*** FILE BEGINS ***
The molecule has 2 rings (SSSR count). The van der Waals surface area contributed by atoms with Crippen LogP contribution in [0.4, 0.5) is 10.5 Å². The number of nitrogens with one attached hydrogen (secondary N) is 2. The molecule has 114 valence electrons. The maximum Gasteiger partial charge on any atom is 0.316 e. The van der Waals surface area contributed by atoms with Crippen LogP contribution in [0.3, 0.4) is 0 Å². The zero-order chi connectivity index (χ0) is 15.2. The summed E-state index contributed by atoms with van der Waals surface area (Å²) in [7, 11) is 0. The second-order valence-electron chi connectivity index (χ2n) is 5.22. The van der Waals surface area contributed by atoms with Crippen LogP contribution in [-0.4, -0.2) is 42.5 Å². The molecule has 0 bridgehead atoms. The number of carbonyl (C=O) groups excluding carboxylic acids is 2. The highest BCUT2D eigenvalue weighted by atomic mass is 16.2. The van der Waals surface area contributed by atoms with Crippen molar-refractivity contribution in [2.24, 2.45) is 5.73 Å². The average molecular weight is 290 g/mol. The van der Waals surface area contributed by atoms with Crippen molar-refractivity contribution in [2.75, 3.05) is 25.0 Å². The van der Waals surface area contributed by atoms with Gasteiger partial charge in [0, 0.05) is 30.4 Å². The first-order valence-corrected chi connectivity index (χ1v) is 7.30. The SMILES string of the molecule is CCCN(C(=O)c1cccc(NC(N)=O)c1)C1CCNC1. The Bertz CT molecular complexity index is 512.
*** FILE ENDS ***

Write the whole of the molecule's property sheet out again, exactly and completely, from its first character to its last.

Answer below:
The molecule has 2 rings (SSSR count). The van der Waals surface area contributed by atoms with Crippen LogP contribution in [0.4, 0.5) is 10.5 Å². The number of nitrogens with one attached hydrogen (secondary N) is 2. The molecule has 114 valence electrons. The maximum Gasteiger partial charge on any atom is 0.316 e. The van der Waals surface area contributed by atoms with Crippen LogP contribution in [0.3, 0.4) is 0 Å². The zero-order chi connectivity index (χ0) is 15.2. The summed E-state index contributed by atoms with van der Waals surface area (Å²) in [7, 11) is 0. The second-order valence-electron chi connectivity index (χ2n) is 5.22. The van der Waals surface area contributed by atoms with Crippen LogP contribution in [-0.4, -0.2) is 42.5 Å². The molecule has 0 bridgehead atoms. The number of carbonyl (C=O) groups excluding carboxylic acids is 2. The highest BCUT2D eigenvalue weighted by atomic mass is 16.2. The van der Waals surface area contributed by atoms with Crippen molar-refractivity contribution in [2.24, 2.45) is 5.73 Å². The average molecular weight is 290 g/mol. The van der Waals surface area contributed by atoms with Crippen molar-refractivity contribution in [2.75, 3.05) is 25.0 Å². The van der Waals surface area contributed by atoms with Gasteiger partial charge in [0, 0.05) is 30.4 Å². The first-order valence-corrected chi connectivity index (χ1v) is 7.30. The SMILES string of the molecule is CCCN(C(=O)c1cccc(NC(N)=O)c1)C1CCNC1. The Bertz CT molecular complexity index is 512.